Immigration from England
My family decided to move to the US from England because of the low wages in our town. The wages here were said to be much better, and the people seemed to be welcoming. My family and I are Catholics, while the rest of the country is Protestant. However, most people treat us as equals when discussing topics other than religion. We are allowed to talk about our culture and experiences. My family lives near other Catholic immigrants from Germany.
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Although they are well-educated and literate people, they have a harder time because they do not speak English as well as we do. Our family had enough money to settle into a nice neighborhood, and I found a job without any complications. We’ve been living in the US for a couple of years, and I see the growth of the community around us. I encouraged my brother to move here because the conditions are much nicer than they are back in England.
My family does not feel pressured to be assimilated, as we do not want to change our location or leave. While some people are negatively inclined when they talk to us, most citizens are welcoming. My career is evolving steadily, although I hear that some workers feel threatened by immigrants and the possibility of lowering wages. Some of the people I work with propose a strike. I do not want to engage in anything that might threaten my family’s peace.
However, I want to support my new community. My new friends and I spend some evenings together. There are many ways of recreation in America, but the most popular way to spend leisure time is baseball (Nichols & Unger, 2017). Playing baseball or watching other teams play takes up most of the time on weekends for everyone in this neighborhood.
I firmly believe in the “American dream” as an equal opportunity for everyone to achieve success. The American dream is achievable for us and everyone else if people work hard enough. Although my family came to this country with some money, we were able to acquire even more and find stable living conditions. The businesses help people achieve this dream, as they help people to find work and move up the corporate ladder. Moreover, the communities and their activities also contribute to the American dream. Group sports and variety shows help many workers to fight city congestion and rest from work (White, 2017).
Most of these leisure opportunities are accessible to Americans as well as immigrants, such as my family and neighborhood. In my opinion, the people who do not want to see more immigrants enter the country restrict the opportunities of achieving the American dream. Although my community is not filled with immigration protesters, some people still fear that immigrants are bringing new religions and cultures to the country while taking away the jobs and freedoms of American citizens. However, most of these sentiments are not directed at me.
Immigration from China
Relocating from China to the USA was a thought that I considered for a long time before I moved. My intentions were to explore the new opportunities of the West and to earn more money than I could in my home town. The country and its citizens met me with mixed emotions. While I knew that my labor was needed, the attitude of the earlier generations was not welcoming or polite. Political equality and religious freedom that was preached by various pamphlets and papers in China were hard to find here (Adams, 2014).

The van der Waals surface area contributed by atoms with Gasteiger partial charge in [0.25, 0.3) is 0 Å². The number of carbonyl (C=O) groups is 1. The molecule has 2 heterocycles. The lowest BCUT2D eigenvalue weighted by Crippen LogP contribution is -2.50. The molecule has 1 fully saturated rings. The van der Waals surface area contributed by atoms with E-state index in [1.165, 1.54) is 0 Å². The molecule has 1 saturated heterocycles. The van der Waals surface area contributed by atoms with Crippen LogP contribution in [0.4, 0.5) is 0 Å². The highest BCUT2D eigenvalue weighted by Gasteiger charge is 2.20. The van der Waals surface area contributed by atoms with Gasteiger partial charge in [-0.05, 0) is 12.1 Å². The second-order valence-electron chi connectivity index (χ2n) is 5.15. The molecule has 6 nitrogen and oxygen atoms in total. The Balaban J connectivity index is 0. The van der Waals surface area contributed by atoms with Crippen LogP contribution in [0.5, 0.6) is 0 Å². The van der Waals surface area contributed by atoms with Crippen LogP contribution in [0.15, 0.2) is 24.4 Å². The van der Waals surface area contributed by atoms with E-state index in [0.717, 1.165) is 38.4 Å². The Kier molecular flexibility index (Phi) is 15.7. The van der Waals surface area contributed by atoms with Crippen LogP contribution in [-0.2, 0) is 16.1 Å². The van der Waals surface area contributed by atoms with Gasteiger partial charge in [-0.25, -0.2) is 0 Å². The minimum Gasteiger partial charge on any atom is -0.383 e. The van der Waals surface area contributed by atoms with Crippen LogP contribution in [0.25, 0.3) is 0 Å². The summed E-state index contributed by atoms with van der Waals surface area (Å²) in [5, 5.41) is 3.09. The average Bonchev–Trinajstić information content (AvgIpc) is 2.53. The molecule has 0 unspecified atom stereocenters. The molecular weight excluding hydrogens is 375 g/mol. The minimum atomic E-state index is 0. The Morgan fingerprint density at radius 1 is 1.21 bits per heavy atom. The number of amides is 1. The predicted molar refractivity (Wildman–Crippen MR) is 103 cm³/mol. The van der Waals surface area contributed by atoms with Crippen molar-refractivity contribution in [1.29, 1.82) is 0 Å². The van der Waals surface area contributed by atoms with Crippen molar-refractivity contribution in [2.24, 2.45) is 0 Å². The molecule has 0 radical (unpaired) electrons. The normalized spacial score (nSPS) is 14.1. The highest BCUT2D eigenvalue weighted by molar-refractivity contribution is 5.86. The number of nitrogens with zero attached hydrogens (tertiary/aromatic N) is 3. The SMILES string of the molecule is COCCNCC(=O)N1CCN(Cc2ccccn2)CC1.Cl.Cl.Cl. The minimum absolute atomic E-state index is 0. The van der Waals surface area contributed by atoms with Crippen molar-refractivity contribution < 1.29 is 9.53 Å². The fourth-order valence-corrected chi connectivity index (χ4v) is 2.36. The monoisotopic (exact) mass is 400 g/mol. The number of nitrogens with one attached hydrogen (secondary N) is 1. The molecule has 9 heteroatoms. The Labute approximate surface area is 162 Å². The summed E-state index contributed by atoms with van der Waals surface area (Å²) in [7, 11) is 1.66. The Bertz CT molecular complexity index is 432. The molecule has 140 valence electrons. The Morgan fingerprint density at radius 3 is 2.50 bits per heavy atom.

I settled in the area with other Chinese residents and families, where we were able to speak Chinese and preserve some of our traditions (Adams, 2014). Many of the Chinese immigrants were men who came to this country to work and send money back to their families. We all worked on the railroads, which were advertised as a place with high wages and equal opportunities.
At first, I wanted to stay in America, but I later decided to leave and go back to China under the pressure of my co-workers and superiors. I wanted to participate in the new culture, but I was separated from immigrants from other countries.
Many of the Unions, which were created to protect worker’s rights, accepted only educated and English-speaking workers. Therefore, many Chinese men continued to work in harsh conditions for lower rates without the ability to engage in a strike. Working hours were long, so there was no opportunity for many people to rest properly. Many types of recreation that were situated in the urban neighborhood did not welcome me because of my race. I saw adverts for variety shows and musicals that parodied immigrants and played on people’s feelings of safety and individuality.
Many people came to the US to pursue the American dream. However, when met with racism and prejudice, the majority of immigrants realized the harsh truth behind this idea. Although in the beginning, my labor was seen as needed, with time, the tensions grew, and my community was accused of stealing jobs and being in the wrong place. Many workers opposed monopoly and big corporations believing that they ruined the idea of American freedom of action. The anti-immigration sentiments significantly affected my time in America and the lives of many Chinese people, who decided to stay in the country. These people lost most of their rights and were neglected many opportunities.
Adams, B. (2014). Old and new New Englanders: Immigration and regional identity in the Gilded Age. Ann Arbor, MI: University of Michigan Press.
Nichols, C. M., & Unger, N. C. (Eds). (2017). A companion to the Gilded Age and Progressive Era. Chichester, UK: John Wiley & Sons.
White, R. (2017). The republic for which it stands: The United States During Reconstruction and the Gilded Age, 1865-1896. New York, NY: Oxford University Press.